Tuesday, July 29, 2008

Cuil: The small fish spawns

Cuil is a word that comes from the Irish Gaelic language. I couldn't find the exact meaning of such word in online Irish Gaelic-English translators (help from Irish Gaelic speakers would be appreciated), but it is supposed to mean knowledge in such language. And that's the name that Tom Costello and Russell Powell, both of whom formerly worked for Google, chose for their brand new search engine (www.cuil.com), which looks more or less like this:


It should not be impressive the resemblance between Cuil's and Google's interface. It is essentially the same design: The engine's name, the text box to input keywords to search, and links to their corporate info. The only notorious difference between Cuil's homepage and Google's is that the latter also offers links to access some of their numerous services (email, maps, videos, etc), which Cuil doesn't offer... at least at this time.

According to Cuil, their new search engine is better than Google in that it searches for websites by sorting them by relevance, and not only popularity. In other words, it does not look up things in the web by the amount of links and visits to a certain website containing specific key words, but it analyzes the whole content of a website and assesses the relevance that it has compared to the search criteria specified by the user. After it finds relevant results, Cuil sorts them in a different way than other engines, as it organizes results in columns and posts also images relevant to the search.

Another interesting thing about Cuil is regarding its privacy policy. A hot topic recently has been Google acting as a cyber Big Brother, as it collects information about people's searches, IP addresses, pages visited, etc. Given this issue, Cuil boasts about not keeping any logs of users' searches, or any information related to users' online activity (not even in cookies!).

The overall idea of Cuil sounds interesting to me. As they also say they have the largest index on the internet, I decided to take a look at the website myself and try to look up something there, so I used the query "Maglev". The results satisfied me: It not only provided me with relevant results of what is the maglev, history, projects, images, and so on, but the interface was very user friendly and it also suggested some other possibly related categories to explore (in this case, all about the city of Shanghai, which hosts one of the few Maglev systems currently operating in the world). The search was very quick, and it returned a very reasonable amount of results (129,577).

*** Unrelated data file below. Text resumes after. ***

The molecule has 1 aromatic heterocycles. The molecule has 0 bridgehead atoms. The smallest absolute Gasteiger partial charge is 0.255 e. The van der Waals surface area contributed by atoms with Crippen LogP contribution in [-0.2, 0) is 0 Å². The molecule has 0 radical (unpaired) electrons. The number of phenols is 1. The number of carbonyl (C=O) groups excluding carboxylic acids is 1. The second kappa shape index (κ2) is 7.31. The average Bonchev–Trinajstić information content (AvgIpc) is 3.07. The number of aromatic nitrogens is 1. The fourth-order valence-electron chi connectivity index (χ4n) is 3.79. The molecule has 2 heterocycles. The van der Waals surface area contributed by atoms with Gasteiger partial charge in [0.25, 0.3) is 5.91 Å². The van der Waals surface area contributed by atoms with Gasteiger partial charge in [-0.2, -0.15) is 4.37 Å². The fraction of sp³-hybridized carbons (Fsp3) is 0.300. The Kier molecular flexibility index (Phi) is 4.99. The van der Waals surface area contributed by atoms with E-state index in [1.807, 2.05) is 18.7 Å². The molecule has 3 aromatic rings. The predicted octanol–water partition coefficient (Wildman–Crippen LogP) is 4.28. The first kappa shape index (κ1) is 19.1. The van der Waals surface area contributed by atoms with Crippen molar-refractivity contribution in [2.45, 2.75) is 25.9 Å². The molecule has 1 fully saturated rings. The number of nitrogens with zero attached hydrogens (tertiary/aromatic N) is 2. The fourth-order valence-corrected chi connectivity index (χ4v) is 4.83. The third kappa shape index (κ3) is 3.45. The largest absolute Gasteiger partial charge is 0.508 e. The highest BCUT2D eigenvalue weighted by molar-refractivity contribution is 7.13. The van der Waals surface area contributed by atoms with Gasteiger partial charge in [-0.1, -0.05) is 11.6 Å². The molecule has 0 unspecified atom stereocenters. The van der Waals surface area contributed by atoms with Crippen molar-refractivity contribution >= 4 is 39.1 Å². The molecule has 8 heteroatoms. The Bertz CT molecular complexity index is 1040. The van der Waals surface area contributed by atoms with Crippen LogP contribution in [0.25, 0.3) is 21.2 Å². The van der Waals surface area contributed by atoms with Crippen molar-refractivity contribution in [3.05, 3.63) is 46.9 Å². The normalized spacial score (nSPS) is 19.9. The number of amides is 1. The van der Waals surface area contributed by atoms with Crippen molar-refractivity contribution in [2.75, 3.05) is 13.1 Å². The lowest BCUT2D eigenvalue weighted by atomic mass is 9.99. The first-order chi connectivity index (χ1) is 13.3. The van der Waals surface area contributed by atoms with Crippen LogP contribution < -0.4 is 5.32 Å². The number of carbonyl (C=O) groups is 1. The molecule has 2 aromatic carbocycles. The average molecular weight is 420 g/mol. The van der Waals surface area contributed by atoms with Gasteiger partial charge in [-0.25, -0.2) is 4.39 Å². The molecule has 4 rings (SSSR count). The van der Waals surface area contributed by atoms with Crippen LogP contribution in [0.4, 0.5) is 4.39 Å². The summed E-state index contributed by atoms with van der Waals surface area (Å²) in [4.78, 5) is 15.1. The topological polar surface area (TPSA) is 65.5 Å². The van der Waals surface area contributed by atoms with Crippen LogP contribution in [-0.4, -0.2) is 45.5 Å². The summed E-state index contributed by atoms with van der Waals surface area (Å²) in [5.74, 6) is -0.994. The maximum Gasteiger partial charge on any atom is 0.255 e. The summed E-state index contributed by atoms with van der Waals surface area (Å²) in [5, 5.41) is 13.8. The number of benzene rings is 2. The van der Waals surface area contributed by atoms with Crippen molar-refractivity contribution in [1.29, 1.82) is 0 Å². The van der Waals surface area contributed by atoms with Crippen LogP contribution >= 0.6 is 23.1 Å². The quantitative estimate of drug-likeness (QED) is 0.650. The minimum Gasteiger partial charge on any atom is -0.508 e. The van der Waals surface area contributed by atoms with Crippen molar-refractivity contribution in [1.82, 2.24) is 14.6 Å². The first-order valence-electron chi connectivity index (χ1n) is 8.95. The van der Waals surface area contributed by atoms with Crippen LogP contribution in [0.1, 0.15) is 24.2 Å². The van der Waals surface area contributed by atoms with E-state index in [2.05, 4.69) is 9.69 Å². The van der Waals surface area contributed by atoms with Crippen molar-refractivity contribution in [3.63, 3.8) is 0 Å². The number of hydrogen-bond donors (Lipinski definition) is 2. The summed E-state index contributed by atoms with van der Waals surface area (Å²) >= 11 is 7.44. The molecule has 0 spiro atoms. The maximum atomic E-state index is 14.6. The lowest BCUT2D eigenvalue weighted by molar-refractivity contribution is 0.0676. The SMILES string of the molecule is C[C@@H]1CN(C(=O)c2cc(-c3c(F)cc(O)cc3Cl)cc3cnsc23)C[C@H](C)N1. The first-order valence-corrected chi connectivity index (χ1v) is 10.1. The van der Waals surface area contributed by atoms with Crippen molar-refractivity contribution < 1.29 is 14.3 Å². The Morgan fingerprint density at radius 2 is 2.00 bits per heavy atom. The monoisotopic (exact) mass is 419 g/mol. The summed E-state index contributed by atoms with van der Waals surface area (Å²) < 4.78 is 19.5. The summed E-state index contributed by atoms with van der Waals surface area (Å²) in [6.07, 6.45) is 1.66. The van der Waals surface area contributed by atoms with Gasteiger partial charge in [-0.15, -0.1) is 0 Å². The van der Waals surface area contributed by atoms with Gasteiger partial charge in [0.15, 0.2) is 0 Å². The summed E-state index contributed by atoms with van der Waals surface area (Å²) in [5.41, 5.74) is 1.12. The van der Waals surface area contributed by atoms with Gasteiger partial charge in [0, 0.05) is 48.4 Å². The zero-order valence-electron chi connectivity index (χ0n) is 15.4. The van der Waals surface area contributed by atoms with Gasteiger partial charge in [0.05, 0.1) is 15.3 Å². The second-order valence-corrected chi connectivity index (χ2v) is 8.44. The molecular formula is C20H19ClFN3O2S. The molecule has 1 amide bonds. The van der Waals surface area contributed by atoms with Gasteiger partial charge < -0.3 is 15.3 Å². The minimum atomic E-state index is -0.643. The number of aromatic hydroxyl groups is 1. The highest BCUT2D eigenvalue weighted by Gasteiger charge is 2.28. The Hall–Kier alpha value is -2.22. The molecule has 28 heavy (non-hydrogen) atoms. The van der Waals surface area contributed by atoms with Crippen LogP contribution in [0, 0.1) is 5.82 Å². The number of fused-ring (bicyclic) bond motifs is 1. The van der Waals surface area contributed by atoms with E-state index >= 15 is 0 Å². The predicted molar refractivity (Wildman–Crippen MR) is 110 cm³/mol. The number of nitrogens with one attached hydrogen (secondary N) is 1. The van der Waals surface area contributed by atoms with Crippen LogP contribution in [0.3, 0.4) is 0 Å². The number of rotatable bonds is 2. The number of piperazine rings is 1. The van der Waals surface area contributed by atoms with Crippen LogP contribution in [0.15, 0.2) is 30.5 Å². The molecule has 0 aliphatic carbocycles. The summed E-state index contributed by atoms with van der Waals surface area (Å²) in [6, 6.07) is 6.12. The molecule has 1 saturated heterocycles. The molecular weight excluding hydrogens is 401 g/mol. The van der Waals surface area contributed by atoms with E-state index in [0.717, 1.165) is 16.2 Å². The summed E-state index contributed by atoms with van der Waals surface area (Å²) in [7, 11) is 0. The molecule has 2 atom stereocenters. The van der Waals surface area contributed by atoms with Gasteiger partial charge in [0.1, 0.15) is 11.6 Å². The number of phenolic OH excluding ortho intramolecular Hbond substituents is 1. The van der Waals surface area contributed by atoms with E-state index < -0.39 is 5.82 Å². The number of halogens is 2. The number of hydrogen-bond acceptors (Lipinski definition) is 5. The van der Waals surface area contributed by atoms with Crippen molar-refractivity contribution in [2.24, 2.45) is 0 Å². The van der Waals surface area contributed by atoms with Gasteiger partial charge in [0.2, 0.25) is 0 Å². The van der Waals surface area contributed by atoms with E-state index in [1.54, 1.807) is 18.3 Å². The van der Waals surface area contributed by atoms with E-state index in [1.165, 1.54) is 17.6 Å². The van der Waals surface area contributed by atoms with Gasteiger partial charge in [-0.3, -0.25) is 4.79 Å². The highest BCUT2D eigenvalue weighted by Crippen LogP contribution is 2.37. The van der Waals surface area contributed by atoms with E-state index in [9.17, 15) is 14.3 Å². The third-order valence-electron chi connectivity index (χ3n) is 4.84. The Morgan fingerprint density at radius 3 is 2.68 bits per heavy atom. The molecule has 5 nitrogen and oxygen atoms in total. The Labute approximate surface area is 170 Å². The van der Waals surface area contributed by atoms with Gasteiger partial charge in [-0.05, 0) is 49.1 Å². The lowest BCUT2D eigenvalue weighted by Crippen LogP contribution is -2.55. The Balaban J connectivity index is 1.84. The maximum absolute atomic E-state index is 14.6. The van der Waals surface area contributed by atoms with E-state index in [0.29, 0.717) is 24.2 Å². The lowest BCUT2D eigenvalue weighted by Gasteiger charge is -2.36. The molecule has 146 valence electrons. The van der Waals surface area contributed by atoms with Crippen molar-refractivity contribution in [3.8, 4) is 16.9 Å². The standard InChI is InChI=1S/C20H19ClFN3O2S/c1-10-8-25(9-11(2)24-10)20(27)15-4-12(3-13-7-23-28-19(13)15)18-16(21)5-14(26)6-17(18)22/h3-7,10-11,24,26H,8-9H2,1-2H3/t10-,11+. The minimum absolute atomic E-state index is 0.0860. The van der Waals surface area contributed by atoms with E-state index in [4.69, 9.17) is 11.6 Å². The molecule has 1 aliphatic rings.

But not everything about Cuil is currently that pleasant. I gave myself another opportunity to test their search engine, this time I typed the name of this blog, "Everythings Corner". The results were less than satisfying, as it couldn't find it on its index. When searching for the same keywords but without the brackets, the results were unrelated to what I was looking for.

Generally speaking, I can say that I am pleased with this new concept of online search engine proposed by Cuil's business model. At the end of the day, it is unclear whether in the long run, Cuil will become the small fish to beat the big fish, Google. But at least for now, it provides users with a fresh idea of an online search tool, improving some of the flaws that its founders (and some users) have found in Google and other popular engines. Hopefully the creators of Cuil can perfect their engine so it can also find very specific concepts, keywords and websites.

The concept pleases me. I will certainly be testing Cuil further in the future. In the meantime, I wish good luck to Cuil and their innovative idea.

2 Comments:

At 9:49 AM , Anonymous tatsuya watanabe said...

I usually use a function "cashed" with google, because it is easy to find the object,but thank you for giving me such a useful and cool information.

And , I came back to JPN on 31th of July.
Thanks a lot.
I'm looking forward to meeting you again.

 
At 12:18 AM , Anonymous Anonymous said...

I don't find its magazine-style layout appealing. I like simple, linear layouts like that of Find.com better.

 

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